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Property division and exceptions to the law for marital property

When a Kentucky couple decides to divorce, there are a litany of issues that will be part of the process and may be in dispute. Although children will come to the forefront with custody and visitation and spousal maintenance will be a concern, property division can be a major topic about which the sides may disagree. The disparity between marital property and non-marital property can be a source of confusion especially if certain items were accrued after the couple were married. Having legal assistance in these circumstances may be essential to address any property disputes.

Determining what is exempt from being categorized as marital property

Understanding what the exceptions for marital property are is important in a divorce case. If one party received a gift, was given a property via inheritance, as a descendent, or via devise while the couple was married, it will belong to the person who received it. An exception is if there was a contribution from the other spouse to increase its value. Then the value can be considered in the context of marital property. If there was property that was acquired prior to the marriage and other property was acquired in exchange for it after the marriage, then that which was accrued is not marital property.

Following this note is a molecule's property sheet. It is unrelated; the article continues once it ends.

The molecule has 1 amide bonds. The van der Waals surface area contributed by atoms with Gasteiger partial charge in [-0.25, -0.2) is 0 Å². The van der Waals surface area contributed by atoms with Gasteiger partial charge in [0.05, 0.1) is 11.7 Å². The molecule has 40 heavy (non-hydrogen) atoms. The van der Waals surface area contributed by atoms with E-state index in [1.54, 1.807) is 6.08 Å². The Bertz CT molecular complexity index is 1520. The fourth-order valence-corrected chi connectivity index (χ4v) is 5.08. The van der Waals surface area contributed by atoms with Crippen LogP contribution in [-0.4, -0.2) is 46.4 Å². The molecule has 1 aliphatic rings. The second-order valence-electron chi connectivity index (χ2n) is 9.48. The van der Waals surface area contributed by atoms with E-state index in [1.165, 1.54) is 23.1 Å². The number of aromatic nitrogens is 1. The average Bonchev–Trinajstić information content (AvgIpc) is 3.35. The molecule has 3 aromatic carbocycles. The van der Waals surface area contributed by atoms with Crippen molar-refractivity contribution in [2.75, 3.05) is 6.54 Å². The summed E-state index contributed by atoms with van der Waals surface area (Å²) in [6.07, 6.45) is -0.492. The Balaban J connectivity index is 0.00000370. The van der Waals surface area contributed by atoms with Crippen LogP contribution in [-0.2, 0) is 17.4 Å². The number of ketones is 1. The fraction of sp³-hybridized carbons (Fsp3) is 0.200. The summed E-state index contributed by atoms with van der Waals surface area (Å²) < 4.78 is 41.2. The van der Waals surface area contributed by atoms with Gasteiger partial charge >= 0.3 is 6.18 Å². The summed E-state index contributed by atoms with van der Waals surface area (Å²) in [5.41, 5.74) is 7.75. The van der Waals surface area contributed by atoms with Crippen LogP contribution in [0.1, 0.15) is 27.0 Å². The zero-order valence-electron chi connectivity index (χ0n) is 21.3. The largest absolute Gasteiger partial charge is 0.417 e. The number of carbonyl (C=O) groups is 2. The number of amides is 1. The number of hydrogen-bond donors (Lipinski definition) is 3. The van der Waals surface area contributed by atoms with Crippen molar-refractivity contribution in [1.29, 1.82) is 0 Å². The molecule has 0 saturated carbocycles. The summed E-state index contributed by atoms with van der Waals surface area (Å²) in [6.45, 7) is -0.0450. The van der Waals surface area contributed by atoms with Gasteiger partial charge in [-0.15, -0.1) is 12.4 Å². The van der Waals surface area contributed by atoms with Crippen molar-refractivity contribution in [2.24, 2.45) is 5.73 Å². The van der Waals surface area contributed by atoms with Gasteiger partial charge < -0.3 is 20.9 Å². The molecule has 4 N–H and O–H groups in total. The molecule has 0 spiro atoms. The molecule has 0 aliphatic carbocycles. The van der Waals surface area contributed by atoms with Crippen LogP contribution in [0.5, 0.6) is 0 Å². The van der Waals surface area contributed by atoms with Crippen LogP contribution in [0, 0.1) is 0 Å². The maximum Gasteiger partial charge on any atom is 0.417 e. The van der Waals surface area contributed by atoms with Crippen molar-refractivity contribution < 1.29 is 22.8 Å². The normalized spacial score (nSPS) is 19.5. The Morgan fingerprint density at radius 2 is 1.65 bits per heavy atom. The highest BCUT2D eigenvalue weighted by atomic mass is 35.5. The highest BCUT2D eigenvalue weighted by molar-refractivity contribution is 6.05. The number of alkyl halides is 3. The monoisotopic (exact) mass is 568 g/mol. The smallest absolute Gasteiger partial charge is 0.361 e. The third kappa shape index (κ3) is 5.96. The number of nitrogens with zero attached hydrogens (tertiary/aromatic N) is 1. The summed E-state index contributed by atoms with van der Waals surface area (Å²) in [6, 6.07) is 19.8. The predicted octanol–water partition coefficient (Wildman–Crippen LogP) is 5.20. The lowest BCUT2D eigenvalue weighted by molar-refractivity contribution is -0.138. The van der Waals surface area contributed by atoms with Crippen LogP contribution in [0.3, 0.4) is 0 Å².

Once the spouses have separated and property is acquired, it will not be considered marital property. For some couples, there is an agreement over various forms of property. If that is the case, then certain properties listed in the agreement can be excluded from being viewed as marital property. If non-marital property increased in value after the marriage, that increase could be marital property depending on the effort expended by the non-owning party to raise its value.

Legal representation may be critical in a Kentucky divorce

People getting a divorce in Kentucky could have a contentious relationship based on the challenges that led to the marital breakdown. This might lead to the sides doing battle over various parts of the case including property division. Grasping the law is a fundamental part of negotiating a possible settlement or being fully prepared when in court. From the beginning, it can be beneficial to have legal assistance. Calling for a consultation is key.